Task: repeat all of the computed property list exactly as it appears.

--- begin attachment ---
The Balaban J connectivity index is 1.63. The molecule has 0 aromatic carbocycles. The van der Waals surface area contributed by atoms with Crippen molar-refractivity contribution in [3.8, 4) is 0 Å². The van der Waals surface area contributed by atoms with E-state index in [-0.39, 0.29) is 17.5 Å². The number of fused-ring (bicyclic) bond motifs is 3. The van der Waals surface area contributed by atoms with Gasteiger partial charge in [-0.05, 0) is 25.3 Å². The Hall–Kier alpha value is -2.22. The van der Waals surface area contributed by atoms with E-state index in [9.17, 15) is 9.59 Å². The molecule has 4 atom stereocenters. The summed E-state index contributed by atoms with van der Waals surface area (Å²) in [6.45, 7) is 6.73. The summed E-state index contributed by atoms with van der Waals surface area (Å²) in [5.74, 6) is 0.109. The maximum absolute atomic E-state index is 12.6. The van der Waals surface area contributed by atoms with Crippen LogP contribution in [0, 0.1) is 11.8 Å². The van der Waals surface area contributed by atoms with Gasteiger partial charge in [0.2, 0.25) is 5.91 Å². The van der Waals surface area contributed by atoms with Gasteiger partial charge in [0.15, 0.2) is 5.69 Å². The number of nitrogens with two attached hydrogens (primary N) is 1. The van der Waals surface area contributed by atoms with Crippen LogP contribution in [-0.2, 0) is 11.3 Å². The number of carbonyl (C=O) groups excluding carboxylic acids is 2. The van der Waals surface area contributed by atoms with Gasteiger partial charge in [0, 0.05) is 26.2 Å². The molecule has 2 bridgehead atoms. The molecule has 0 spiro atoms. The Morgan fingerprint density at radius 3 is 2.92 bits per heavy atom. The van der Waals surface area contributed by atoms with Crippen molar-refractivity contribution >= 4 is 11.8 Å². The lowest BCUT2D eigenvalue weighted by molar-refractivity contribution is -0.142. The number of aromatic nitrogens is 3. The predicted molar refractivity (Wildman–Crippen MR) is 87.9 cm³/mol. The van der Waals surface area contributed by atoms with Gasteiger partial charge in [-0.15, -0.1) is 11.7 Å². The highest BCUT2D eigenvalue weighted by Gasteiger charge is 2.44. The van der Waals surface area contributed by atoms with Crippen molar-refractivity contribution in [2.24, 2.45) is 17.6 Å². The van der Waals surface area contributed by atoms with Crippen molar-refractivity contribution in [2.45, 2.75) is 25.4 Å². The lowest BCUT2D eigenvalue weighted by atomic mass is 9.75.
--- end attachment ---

The Balaban J connectivity index is 1.63. The molecule has 0 aromatic carbocycles. The van der Waals surface area contributed by atoms with Crippen molar-refractivity contribution in [3.8, 4) is 0 Å². The van der Waals surface area contributed by atoms with E-state index in [-0.39, 0.29) is 17.5 Å². The number of fused-ring (bicyclic) bond motifs is 3. The van der Waals surface area contributed by atoms with Gasteiger partial charge in [-0.05, 0) is 25.3 Å². The Hall–Kier alpha value is -2.22. The van der Waals surface area contributed by atoms with E-state index in [9.17, 15) is 9.59 Å². The molecule has 4 atom stereocenters. The summed E-state index contributed by atoms with van der Waals surface area (Å²) in [6.45, 7) is 6.73. The summed E-state index contributed by atoms with van der Waals surface area (Å²) in [5.74, 6) is 0.109. The maximum absolute atomic E-state index is 12.6. The van der Waals surface area contributed by atoms with Crippen LogP contribution in [0, 0.1) is 11.8 Å². The van der Waals surface area contributed by atoms with Gasteiger partial charge in [0.2, 0.25) is 5.91 Å². The van der Waals surface area contributed by atoms with Gasteiger partial charge in [0.15, 0.2) is 5.69 Å². The number of nitrogens with two attached hydrogens (primary N) is 1. The van der Waals surface area contributed by atoms with Crippen LogP contribution in [-0.2, 0) is 11.3 Å². The number of carbonyl (C=O) groups excluding carboxylic acids is 2. The van der Waals surface area contributed by atoms with Gasteiger partial charge in [0, 0.05) is 26.2 Å². The molecule has 2 bridgehead atoms. The molecule has 0 spiro atoms. The Morgan fingerprint density at radius 3 is 2.92 bits per heavy atom. The van der Waals surface area contributed by atoms with Crippen molar-refractivity contribution >= 4 is 11.8 Å². The lowest BCUT2D eigenvalue weighted by molar-refractivity contribution is -0.142. The number of aromatic nitrogens is 3. The predicted molar refractivity (Wildman–Crippen MR) is 87.9 cm³/mol. The van der Waals surface area contributed by atoms with Gasteiger partial charge in [-0.15, -0.1) is 11.7 Å². The highest BCUT2D eigenvalue weighted by Gasteiger charge is 2.44. The van der Waals surface area contributed by atoms with Crippen molar-refractivity contribution in [2.24, 2.45) is 17.6 Å². The van der Waals surface area contributed by atoms with Crippen molar-refractivity contribution in [2.45, 2.75) is 25.4 Å². The lowest BCUT2D eigenvalue weighted by atomic mass is 9.75.